Identification and Ecology of Australian Freshwater Invertebrate
 
   
Home
Identify your bug
Contact
Using the Bug Guide
How to use this guide
How to identify bugs
 
 
 
 
 
 

How to use the online Bug Guide

This interactive guide to the Identification and Ecology of Australian Freshwater Invertebrates is designed to provide ecological and taxonomic information to enable community groups, students and scientists to readily identify inland aquatic invertebrates. The content focuses on invertebrates from fresh and inland saline surface waters of mainland Australia and Tasmania, in particular taxa utilised in routine biomonitoring. General information is given for each of the major aquatic invertebrate groups. Then successively more specific information is provided to genus level (not all groups). Taxonomic keys are provided to family level for the groups utilised in biomonitoring then to subfamily level or genus level for some families. Detailed information and key references are not included for the following major groups; Aphanoneura, Bryozoa, Gastrotrichia, Nematoda, Nematomorpha, Nemertea, Protozoa, Rotifera and Tardigrada. The status of taxonomic levels above Order are reviewed or debated as knowledge is gained or refuted with the majority of groupings remaining constant. For this reason, major groups and minor groups above Order level have not been assigned taxonomic status in this Guide.

Citation

This online resource is a compilation of taxonomic resources published by the various taxonomists working on invertebrates with aquatic life stages. Any information used from the description pages should be cited using the page name and referring to Hawking, Smith and LeBusque as editors.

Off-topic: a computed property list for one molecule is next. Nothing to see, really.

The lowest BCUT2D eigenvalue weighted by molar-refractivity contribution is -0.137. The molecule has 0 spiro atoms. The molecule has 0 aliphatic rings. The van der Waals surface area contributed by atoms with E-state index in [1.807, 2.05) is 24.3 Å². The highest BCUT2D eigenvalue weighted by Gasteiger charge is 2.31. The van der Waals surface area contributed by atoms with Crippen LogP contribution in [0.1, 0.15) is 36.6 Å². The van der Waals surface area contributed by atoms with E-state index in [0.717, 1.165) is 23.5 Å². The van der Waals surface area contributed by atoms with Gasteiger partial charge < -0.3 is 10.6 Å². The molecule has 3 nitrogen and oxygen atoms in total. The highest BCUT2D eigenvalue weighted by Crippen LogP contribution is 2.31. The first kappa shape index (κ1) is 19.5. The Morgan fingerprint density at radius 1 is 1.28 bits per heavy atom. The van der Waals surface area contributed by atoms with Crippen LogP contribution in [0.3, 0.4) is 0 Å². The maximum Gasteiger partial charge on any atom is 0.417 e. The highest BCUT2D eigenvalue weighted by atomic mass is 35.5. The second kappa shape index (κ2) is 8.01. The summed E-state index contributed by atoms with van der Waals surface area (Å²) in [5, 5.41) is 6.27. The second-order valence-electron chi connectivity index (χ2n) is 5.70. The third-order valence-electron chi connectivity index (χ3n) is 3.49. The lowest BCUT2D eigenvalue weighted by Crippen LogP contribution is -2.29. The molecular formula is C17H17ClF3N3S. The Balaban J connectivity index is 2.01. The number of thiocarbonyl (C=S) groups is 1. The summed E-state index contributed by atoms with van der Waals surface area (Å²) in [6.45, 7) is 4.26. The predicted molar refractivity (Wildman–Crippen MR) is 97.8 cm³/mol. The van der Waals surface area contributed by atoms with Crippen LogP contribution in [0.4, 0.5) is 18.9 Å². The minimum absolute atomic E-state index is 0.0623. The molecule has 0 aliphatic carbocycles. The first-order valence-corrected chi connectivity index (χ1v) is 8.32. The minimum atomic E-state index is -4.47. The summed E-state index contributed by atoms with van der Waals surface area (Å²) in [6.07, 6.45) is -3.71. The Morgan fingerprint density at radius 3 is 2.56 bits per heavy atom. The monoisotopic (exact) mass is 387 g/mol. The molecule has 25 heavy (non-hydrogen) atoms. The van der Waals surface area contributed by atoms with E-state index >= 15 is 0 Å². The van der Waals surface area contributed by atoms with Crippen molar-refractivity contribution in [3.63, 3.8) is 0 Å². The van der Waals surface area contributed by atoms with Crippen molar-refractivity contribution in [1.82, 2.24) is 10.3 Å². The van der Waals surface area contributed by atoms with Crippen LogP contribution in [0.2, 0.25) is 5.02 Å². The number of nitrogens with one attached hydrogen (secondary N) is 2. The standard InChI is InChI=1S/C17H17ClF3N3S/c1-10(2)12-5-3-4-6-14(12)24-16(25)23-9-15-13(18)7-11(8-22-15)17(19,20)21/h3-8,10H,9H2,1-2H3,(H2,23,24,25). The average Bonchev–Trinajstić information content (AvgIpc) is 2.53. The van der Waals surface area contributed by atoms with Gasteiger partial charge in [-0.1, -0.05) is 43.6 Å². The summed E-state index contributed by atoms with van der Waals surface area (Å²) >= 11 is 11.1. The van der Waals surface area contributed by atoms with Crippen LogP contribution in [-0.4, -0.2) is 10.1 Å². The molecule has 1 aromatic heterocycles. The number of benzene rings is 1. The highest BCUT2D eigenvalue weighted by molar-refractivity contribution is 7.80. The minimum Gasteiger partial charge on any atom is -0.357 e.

Example: Micronecta In: Hawking JH, Smith LM, LeBusque K, Davey C (editors) (2013) Identification and Ecology of Australian Freshwater Invertebrates. Murray-Darling Freshwater Research Centre. http://www.mdfrc.org.au/bugguide Accessed [insert date viewed]

To reference a key used for identification, the original key reference (noted at the top of couplet one) must be used and can be found in Information Sources.

Example: "Note: Key from Tinerella 2013" should be cited as Tinerella PP (2013) Taxonomic revision and systematics of continental Australian pygmy water boatmen (Hemiptera: Heteroptera: Corixoidea) Zootaxa 3623: 1-121

Example: "Note: Key from Horwitz et al. 1995, Lowry & Yerman 2002, Serov 2002" should be cited as Key to malacostracan orders In: Hawking JH, Smith LM, LeBusque K, Davey C (editors) (2013) Identification and Ecology of Australian Freshwater Invertebrates. http://www.mdfrc.org.au/bugguide. Accessed [insert date viewed] After: Horwitz et al. 1995, Lowry & Yerman 2002, Serov 2002 [then each citation should be included seperatley in your reference list]

When no key reference is noted in couplet one or if multiple sections of the online guide have been used then cite:

Hawking JH, Smith LM, LeBusque K, Davey C (editors) (2013) Identification and Ecology of Australian Freshwater Invertebrates. http://www.mdfrc.org.au/bugguide Accessed [insert date viewed]

Security Issues
Your internet security settings may not allow pop-up windows. These pop-ups are essential for glossary, information sources, terminology images and key image enlargements. If a security alert appears at the top of the screen, select the option that allows all images and pop up windows for this site. This should only be necessary once per session.
To make an identification
  • Click on Start Identification to begin identifying the specimen.
  • Each key is dichotomous i.e. a series of couplets noting the presence or absence of particular diagnostic characters
  • Colour digital images are provided to enhance identification
  • Click on a thumbnail image within a key to view an enlarged image. The hover text for each image identifies the specimen.
  • The guide then branches off to minor group, order, family, subfamily and generic keys (where possible).
  • When an identification is reached at each taxonomic level, diagnostic and ecological information is given as well as juvenile, adult and habitat images (when available).
  • At any time, click on glossary or terminology images for help with taxonomic and biological terms.
Descriptive Features
A detailed taxonomic description of the features to identify that particular invertebrate at that particular taxonomic level i.e. group, order, family, genus. At any time, click on glossary for a list of word definitions or terminology images for labelled digital images.